Captivating Photographs: Part 2
There’s a beautiful photo opportunity around
every bend in Walla Walla – make the most of it!
The last article about compositions simplified creating captivating images by giving viewers a scene they are not accustomed to in order to draw their attention. Today, we are going to talk specifically about the rule of thirds and the rule of space.
The rule of thirds is one of the first rules of composition beginner photographers learn, and it serves to create a balanced and more visually appealing image. The rule involves mentally dividing your image using two vertical and two horizontal lines and placing the subject of the image at one of the four intersecting points as shown in the image below.
A centered composition is a nice image, but it is not as appealing to the eye. This is a rule that works both in vertical and horizontal composition, as well as with portraits, landscape, fine art, and most other forms of photography.
Below are a few other examples of images using the rule of thirds as a composition element.
The next rule I want to talk about is the rule of space, also known as giving an image “nose room.” This rule simply states that if the subject is facing or moving in a certain direction, then the image should allow space in front of the subject for the subject to look into or move into. This keeps the image from feeling crowded and allows the viewer to also look into that open space.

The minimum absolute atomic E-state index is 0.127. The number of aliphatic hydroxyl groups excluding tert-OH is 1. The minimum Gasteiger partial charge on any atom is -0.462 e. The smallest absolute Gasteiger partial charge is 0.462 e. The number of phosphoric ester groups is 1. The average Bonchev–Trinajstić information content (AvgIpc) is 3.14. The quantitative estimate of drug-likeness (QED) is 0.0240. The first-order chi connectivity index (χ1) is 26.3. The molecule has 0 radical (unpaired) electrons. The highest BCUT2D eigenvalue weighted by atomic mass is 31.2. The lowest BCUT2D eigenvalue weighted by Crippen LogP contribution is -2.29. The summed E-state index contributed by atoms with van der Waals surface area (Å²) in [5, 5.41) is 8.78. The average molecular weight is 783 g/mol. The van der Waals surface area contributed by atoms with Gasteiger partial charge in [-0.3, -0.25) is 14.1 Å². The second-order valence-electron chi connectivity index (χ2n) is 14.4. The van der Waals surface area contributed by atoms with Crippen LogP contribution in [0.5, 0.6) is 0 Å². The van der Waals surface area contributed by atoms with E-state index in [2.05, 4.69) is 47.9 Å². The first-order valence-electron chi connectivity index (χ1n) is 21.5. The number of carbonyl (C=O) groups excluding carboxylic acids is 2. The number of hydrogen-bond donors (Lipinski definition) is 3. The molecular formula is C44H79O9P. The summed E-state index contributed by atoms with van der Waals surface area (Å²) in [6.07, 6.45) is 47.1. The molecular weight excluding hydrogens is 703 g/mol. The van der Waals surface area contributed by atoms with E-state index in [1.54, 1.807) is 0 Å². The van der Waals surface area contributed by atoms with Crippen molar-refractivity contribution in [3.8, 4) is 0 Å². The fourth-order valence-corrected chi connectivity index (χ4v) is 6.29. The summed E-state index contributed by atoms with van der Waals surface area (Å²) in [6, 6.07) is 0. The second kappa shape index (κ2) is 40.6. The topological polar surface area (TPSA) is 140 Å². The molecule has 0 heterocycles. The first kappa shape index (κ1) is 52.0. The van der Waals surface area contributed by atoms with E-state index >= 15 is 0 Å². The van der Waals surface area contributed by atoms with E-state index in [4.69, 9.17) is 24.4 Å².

As mentioned in the previous article about composition, these should not be hard-set rules but rather guidelines – there some images that require that the above two rules to be ignored for the sake of achieving a different objective. Examples include reflection photography or symmetrical images. We’ve all heard that rules are made to be broken, but one must know the rules in order to intentionally and successfully break them. A photographer may chose to break the rule of thirds and the rule of space (rules that are meant to create balance and visual harmony) if the goal is to create a sense of tension or unease in the viewer. These rules are helpful, but not binding, so learn them, use them, and, when appropriate, break them intentionally to suit you artistic goal.